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A language barrier is a figurative phrase used primarily to refer to linguistic barriers to communication, i.e. the difficulties in communication experienced by people or groups speaking different languages, or even dialects in some cases.
Typically, little communication occurs unless one or both parties learn a new language, which requires an investment of much time and effort. People travelling abroad often encounter a language barrier.
The people who come to a new country at an adult age, when language learning is a cumbersome process, can have particular difficulty "overcoming the language barrier". Similar difficulties occur at multinational meetings, where interpreting services can be costly, hard to obtain, and prone to error.
In 1995, 24,000 of the freshmen entering the California State University system reported English was their second language; yet only 1,000 of these non-active speakers of English tested proficient in college-level English (Kahmi-Stein&Stein,1999). Numbers such as these make it evident that it is crucial for instruction librarians to acknowledge the challenges that language can present. Clearly use of English is a key complicating factor in international students' use of an American university library. Language difficulties affect not only information-gathering skills but also help-seeking behaviors. Lack of proficiency in English can be a major concern for international students in their library use as it relates to asking for and receiving assistance. Lee (1991), herself a former international student, explains that international students tend to be acquiescent and believe that school is the one place in the English-speaking world where they should be able to compete on an equal basis. International students are receptive and strongly motivated. For international students, concerned with proper sentence structure and precise vocabulary, this alteration of words and positions can be much more baffling than it is to native English speakers. The use of synonyms, a necessity in keyword searching, is difficult to master, especially for students with limited English vocabulary (F. Jacobson, 1988). In 2012, The Rosetta Foundation declared April 19 the international "No Language Barrier Day". The idea behind the day is to raise international awareness about the fact that it is not languages that represent barriers: languages should not be removed, they are not a barrier – to the contrary, they should be celebrated. It is access to translation services that is the barrier preventing communities from accessing and sharing information across languages. The annual celebration of this day aims to raise awareness about and to grow global community translation efforts.
Language barriers also influence migration. Emigrants from a country are far more likely to move to a destination country which speaks the same language as the emigrant's country. Thus, most British emigration has been to Australia, Canada, or New Zealand, most Spanish emigration has been to Latin America, and Portuguese emigration to Brazil. Even if the destination country does not speak the emigrant's language, it is still more likely to receive immigration if it speaks a language related to that of the emigrant. The most obvious example is the great migration of Europeans to the Americas. The United States, with its dominant Germanic English language, attracted primarily immigrants from Northern Europe, where Germanic tongues were spoken or familiar. The most common backgrounds in the United States are German, Irish, and English, and the vast majority of Scandinavian emigrants also moved to the United States (or English-speaking Canada). Southern Europeans, such as Italians, were more likely to move to Latin American countries; today, people of Italian descent are the second-largest ethnic background in Argentina, Uruguay, and Brazil, after Spanish and (in Brazil) Portuguese, but rank fourth in the United States among European groups. In the past decade, Romanians have primarily chosen Italy and Spain as emigration destinations, with Germany, the largest Western European country, ranking a distant third.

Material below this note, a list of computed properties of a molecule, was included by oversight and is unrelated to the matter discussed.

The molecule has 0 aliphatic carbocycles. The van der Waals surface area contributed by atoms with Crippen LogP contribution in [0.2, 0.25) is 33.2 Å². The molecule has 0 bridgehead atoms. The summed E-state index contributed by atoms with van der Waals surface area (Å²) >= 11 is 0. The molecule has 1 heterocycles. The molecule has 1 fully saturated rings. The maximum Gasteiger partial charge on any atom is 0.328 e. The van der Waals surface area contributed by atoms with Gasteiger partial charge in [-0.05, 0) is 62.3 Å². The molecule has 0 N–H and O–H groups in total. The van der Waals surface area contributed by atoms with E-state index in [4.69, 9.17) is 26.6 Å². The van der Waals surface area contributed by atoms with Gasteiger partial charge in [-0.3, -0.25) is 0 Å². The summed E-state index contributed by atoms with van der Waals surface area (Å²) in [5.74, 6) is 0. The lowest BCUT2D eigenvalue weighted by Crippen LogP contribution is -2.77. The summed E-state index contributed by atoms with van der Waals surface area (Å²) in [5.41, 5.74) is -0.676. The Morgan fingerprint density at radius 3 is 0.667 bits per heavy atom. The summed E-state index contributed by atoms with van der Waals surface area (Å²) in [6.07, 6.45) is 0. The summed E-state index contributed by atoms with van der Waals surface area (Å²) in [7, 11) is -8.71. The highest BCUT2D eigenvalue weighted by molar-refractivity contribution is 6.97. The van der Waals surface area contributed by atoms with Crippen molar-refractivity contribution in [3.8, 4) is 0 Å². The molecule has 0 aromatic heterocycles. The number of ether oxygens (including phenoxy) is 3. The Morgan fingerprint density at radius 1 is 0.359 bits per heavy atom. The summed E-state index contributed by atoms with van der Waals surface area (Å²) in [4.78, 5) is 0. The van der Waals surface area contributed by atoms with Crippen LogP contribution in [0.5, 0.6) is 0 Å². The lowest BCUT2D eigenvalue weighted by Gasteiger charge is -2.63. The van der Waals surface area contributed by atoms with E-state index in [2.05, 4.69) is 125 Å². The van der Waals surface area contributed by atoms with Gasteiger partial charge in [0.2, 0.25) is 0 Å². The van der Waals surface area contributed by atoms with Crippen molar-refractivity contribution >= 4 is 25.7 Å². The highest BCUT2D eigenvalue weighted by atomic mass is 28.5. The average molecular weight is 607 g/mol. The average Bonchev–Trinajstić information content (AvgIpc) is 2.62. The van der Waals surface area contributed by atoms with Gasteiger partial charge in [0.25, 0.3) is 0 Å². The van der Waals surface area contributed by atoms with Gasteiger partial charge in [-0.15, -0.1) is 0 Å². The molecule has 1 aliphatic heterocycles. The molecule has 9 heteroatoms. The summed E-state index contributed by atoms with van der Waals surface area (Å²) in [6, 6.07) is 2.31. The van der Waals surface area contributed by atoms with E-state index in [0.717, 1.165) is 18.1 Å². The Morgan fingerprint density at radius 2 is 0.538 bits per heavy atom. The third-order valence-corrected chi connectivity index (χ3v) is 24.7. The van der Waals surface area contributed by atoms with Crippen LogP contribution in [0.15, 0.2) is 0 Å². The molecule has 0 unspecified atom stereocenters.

Auxiliary languages as a solutionEdit
Since the late 1800s, auxiliary languages have been available to help overcome the language barrier. They were traditionally written or constructed by a person or group. Originally, the idea was that two people who wanted to communicate could learn an auxiliary language with little difficulty and could use this language to speak or write to each other.
In the first half of the twentieth century, a second approach to auxiliary languages emerged: that there was no need to construct an auxiliary language, because the most widely spoken languages already had many words in common. These words could be developed into a simple language. People in many countries would understand this language when they read or heard it, because its words also occurred in their own languages.
This approach addressed a perceived limitation of the available auxiliary languages: the need to convince others to learn them before communication could take place. The newer auxiliary languages could also be used to learn ethnic languages quickly and to better understand one's own language.